Customization of base images


This requires knowledge of Docker concepts and skills in creating custom Dockerfiles

When building the base image with

./bin/dssadmin build-container-exec-base-image

it creates a base image with:

  • Python 2.7 and Python 3.6
  • R
  • No CUDA support

Adding CUDA support

To build a CUDA-enabled base image, add -c 1 to the command line

# -c 1 enables cuda
# -t TAG sets the generated image tag

./bin/dssadmin build-container-exec-base-image -c 1


  • This image contains CUDA 9.0 and CuDNN 7.0
  • You can also build it as a separate base image (see below)

Multiple base images

If you don’t use the “-t” flag, DSS builds a base image with this naming scheme:

dku-exec-base-DSS_INSTALL_ID : dss-DSS_VERSION


  • DSS_INSTALL_ID is the identifier of the DSS installation, found in the install.ini file
  • DSS_VERSION is the version of DSS

If you don’t specify anything in the “base image” field of the DSS container execution configuration, this tag will automatically be used.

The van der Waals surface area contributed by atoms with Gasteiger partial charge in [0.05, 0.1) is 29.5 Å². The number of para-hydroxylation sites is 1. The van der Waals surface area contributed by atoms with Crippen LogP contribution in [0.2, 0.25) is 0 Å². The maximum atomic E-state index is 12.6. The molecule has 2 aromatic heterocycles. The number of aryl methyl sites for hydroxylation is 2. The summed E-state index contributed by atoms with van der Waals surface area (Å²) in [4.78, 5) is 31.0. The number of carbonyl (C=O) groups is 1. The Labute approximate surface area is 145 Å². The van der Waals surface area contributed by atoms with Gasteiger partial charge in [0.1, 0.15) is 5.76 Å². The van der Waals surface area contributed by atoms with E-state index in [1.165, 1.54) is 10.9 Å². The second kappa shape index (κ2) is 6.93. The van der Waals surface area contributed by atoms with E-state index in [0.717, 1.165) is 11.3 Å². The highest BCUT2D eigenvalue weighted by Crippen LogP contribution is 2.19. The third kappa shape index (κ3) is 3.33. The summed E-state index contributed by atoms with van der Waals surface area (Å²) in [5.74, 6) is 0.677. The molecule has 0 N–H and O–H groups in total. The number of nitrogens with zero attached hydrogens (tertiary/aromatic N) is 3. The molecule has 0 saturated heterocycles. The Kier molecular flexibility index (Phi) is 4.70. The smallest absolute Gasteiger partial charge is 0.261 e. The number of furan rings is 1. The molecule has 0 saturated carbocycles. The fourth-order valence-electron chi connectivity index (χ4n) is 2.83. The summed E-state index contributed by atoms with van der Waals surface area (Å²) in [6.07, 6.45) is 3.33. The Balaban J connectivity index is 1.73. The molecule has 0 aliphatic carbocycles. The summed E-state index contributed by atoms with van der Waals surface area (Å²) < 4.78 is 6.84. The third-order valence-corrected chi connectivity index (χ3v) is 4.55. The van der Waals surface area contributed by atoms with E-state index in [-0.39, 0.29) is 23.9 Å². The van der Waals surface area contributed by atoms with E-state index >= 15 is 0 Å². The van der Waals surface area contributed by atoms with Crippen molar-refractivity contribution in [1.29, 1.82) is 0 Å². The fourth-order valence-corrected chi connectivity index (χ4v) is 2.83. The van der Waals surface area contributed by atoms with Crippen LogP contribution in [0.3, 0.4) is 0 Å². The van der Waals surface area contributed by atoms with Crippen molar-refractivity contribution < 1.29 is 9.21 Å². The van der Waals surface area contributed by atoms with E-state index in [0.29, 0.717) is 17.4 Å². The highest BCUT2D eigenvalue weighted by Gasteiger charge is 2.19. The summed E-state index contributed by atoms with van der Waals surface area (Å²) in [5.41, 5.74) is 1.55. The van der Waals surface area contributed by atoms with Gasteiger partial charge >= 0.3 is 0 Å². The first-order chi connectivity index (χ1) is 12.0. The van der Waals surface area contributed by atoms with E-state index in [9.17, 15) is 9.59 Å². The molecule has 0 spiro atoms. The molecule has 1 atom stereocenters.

You can build other base images by appending the “-t IMAGE_NAME:IMAGE_VERSION” flag to the ./bin/dssadmin build-container-exec-base-image command.

Adding system packages

There are cases where you will want to install additional system packages, generally because they are required by your code environment.

DSS does not automatically provide support for this, so the generic mechanism is:

  • Build a base image with the regular DSS mechanisms
  • Write a custom Dockerfile that starts from the built base image and add the required package
  • Build this custom Dockerfile, and output a custom tag
  • Enter this custom tag in the DSS Container execution configuration


After each upgrade of DSS, you must rebuild all base images, including custom ones